Hit-and-run rampage killer weeps as wife pleads for mercy
Posted March 18, 2010
FAYETTEVILLE, N.C. — The man convicted of running over five people, killing one, during a hit-and-run rampage across three counties six years ago wept Thursday as his wife asked jurors to spare his life.
The jury found Abdullah El-Amin Shareef, 31, of Raeford, guilty of 10 charges Wednesday, including one count of first-degree murder and two counts of attempted murder. Prosecutors are seeking the death penalty in the case, and the sentencing phase began Thursday.
Talethia Shareef talked about the couple's three children, ages 10, 8 and 7, brought pictures of them to show the jury and read letters from them, causing Abdullah Shareef to break down.
"I hope you win. I want you to come home," one of the children wrote in a letter.
Authorities said Shareef stole a city-owned van in Fayetteville on April 14, 2004, hit and injured three men – Robert Fortier, David McCaskill and Gary Weller – in Fayetteville, then ran over Lonel Bass in Linden, killing him. Shareef abandoned the van, took Bass' pickup truck and continued north, authorities said, running down Seth Thompson in Harnett County before crashing the truck in Fuquay-Varina, where he was arrested.
Shareef pleaded not guilty by reason of insanity, and his attorneys argued that he suffered from untreated paranoid schizophrenia at the time of the crimes.
Psychologists who evaluated Shareef shortly after the incident testified during the three-week trial that he was psychotic.
But prosecutors argued that Shareef made "conscious decisions" during the incident, running down men who were by themselves and then fleeing to avoid arrest.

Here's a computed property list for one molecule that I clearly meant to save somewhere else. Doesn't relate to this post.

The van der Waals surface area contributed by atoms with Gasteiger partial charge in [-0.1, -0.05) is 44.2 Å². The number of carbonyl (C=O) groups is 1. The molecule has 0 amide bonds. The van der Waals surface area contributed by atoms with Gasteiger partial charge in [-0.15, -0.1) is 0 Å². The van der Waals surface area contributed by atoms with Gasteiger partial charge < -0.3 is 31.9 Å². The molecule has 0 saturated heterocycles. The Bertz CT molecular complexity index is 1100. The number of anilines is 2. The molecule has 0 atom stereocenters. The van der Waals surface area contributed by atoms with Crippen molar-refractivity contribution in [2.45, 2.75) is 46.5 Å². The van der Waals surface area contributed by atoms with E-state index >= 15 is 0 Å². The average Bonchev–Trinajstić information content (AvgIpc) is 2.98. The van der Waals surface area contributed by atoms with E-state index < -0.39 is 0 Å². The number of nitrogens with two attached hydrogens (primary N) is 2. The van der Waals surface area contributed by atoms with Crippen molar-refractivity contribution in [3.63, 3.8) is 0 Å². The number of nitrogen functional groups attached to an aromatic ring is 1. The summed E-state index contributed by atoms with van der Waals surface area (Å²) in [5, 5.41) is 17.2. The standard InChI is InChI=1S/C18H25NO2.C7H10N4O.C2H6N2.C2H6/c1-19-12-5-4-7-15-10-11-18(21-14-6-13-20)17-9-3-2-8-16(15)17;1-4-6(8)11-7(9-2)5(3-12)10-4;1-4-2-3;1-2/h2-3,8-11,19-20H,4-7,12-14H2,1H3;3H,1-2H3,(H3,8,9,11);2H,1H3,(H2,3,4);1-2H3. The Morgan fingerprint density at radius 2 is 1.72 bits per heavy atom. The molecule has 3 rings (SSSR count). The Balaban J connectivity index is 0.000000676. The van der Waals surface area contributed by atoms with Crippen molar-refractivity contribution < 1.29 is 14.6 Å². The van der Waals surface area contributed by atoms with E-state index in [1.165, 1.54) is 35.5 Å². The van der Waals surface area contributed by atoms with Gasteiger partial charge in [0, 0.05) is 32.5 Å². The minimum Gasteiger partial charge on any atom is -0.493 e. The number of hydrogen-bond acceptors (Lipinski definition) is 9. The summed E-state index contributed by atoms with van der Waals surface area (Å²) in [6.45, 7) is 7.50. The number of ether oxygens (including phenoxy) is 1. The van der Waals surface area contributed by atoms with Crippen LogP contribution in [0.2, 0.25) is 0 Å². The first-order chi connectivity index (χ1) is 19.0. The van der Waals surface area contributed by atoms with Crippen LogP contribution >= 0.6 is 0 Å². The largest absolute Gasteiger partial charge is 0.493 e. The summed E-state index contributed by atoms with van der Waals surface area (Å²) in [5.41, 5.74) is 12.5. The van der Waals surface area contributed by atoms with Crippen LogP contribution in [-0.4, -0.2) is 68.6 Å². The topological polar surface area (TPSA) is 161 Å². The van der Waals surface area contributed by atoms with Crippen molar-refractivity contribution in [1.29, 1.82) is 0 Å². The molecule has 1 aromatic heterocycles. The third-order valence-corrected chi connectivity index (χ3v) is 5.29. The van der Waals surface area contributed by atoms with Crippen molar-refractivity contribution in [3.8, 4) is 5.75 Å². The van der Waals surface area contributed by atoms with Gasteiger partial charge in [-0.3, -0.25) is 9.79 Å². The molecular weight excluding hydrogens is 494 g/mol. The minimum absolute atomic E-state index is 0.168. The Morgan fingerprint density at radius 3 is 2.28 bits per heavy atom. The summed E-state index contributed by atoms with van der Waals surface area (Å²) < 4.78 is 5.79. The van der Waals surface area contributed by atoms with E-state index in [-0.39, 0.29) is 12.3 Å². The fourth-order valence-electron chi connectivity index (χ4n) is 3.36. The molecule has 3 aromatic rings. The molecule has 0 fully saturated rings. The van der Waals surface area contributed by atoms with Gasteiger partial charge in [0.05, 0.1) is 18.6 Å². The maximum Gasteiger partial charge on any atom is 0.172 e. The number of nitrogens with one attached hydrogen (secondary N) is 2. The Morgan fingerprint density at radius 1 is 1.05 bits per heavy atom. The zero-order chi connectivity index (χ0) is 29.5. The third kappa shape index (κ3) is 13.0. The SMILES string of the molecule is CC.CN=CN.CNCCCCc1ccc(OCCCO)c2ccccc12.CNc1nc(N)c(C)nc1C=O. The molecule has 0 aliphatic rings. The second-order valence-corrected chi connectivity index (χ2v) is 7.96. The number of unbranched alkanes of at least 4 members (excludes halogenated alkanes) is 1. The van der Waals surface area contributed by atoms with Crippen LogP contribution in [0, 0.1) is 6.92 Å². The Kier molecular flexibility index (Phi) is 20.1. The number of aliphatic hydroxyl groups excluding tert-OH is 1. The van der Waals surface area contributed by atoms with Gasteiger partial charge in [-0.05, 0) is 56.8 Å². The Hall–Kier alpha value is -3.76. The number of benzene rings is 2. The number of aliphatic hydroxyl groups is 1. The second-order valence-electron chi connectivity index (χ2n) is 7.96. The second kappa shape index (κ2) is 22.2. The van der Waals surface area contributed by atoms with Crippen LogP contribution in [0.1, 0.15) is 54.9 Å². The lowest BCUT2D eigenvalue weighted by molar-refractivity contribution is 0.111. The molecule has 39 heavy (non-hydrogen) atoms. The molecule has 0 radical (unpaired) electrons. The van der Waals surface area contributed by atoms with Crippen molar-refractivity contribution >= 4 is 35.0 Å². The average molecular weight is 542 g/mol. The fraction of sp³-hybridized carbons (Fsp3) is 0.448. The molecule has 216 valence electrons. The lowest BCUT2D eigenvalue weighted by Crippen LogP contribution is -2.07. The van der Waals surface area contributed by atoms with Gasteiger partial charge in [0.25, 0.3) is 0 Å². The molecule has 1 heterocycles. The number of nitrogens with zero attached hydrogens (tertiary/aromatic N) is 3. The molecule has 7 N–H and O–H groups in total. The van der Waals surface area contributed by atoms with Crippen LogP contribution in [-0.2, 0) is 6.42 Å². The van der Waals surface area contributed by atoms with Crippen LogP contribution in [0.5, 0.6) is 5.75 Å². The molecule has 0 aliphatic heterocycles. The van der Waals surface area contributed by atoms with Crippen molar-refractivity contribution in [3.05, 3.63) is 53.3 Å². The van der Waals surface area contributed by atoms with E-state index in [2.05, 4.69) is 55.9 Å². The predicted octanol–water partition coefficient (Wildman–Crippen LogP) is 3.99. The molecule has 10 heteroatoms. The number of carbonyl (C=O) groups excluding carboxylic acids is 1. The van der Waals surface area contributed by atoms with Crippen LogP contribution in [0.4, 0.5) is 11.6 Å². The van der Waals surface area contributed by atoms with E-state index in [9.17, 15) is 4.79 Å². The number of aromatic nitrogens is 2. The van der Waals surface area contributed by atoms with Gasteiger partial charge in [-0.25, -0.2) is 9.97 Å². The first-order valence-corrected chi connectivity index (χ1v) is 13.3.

Talethia Shareef said her husband was "a good person" who befriended homeless people before his mental illness changed him.
"I just pray that you can have it in your heart to understand that he was not like this," she said, choking back tears. "This was not him, and I'm sorry."
Abdullah Shareef's sister, Elizabeth Shareef, also pleaded for mercy in the case.
"I ask you please to spare my brother's life and please don't sentence him to death," she said. "You are our last hope."
Bass' daughter also testified about the impact of her father's death on the family.
"Knowing he was down there at the fox pen by himself, trapped under that van, it's just been more than our family's been able to cope with," Angela Barefoot told jurors.
Prosecutors and defense attorneys will meet Friday with the judge to review instructions to the jury, and jurors will return Monday to hear closing arguments and decide whether to hand down a life or death sentence.